Both sound and light (in most circumstances) travel in waves. Scientists measure the frequency, wavelength and velocity of these waves. The relationship among the three variables is simple. The velocity of a wave equals the frequency of the wave times the wavelength of the wave. This relationship makes it easy to determine the frequency of a soundwave or a lightwave from its known wavelength.
Determine the wavelength of the light. For example, a visible blue light has a wavelength of approximately 460 nanometres.
Divide the light's wavelength by 1 x 10^9 to find the wavelength in meters. In the example, 460/(1 x 10^9) = 4.6 x 10^-7.
Divide the speed of light, 3.00 x 10^8 meters per second, by the wavelength in meters. In the example, (3.00 x 10^8)/(4.6 x 10^-7) = 6.52 x 10^14.
Express your answer in the units calculated, which is reciprocal seconds (s^-1). The frequency of the blue light is 6.52 x 10^14 s^-1. This is the same thing as 6.52 x 10^14 Hertz, or Hz.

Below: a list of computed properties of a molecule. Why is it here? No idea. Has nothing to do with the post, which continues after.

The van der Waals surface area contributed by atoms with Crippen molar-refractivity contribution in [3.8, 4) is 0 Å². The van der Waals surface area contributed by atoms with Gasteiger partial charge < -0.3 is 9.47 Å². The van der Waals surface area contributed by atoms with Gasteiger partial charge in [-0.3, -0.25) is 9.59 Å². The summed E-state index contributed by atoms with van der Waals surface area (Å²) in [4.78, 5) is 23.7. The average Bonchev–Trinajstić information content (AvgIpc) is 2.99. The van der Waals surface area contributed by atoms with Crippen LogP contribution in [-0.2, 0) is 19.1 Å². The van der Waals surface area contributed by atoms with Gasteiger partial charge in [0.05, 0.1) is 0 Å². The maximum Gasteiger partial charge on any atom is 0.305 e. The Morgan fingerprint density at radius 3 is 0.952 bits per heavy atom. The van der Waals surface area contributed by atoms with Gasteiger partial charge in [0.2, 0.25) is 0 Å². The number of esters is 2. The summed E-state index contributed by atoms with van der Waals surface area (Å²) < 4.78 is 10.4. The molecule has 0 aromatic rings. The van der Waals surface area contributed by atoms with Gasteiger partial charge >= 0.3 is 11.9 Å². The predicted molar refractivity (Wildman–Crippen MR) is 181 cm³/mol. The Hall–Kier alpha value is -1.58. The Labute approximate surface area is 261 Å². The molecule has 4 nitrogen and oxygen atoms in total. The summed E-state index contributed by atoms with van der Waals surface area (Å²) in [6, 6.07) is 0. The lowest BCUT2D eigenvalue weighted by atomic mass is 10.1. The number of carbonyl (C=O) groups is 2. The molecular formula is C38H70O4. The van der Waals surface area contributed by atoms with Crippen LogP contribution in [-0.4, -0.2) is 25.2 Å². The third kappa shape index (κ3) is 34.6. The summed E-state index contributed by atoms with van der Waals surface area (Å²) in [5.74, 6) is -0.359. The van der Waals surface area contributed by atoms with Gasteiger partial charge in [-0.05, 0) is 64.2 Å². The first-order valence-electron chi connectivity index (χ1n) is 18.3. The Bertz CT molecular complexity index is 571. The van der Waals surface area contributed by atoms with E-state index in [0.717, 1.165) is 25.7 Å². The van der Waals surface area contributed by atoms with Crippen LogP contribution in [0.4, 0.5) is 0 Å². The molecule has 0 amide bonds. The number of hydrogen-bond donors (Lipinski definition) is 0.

Determine the wavelength of the sound. For example, the wavelength of middle C on a piano is approximately 1.29m.
Divide the speed of the sound, 343 meters per second, by the wavelength in meters. In the example, 343/1.29 = 266, rounded off.
Express your answer in the units calculated, which is reciprocal seconds (s^-1). The frequency of middle C on a piano is 266 s^-1. This is the same thing as 266 Hz.
The speed of sound varies, depending on air temperature and humidity. It is 343.4m/s in dry air at 20 degrees Celsius. The speed of light is constant in a vacuum.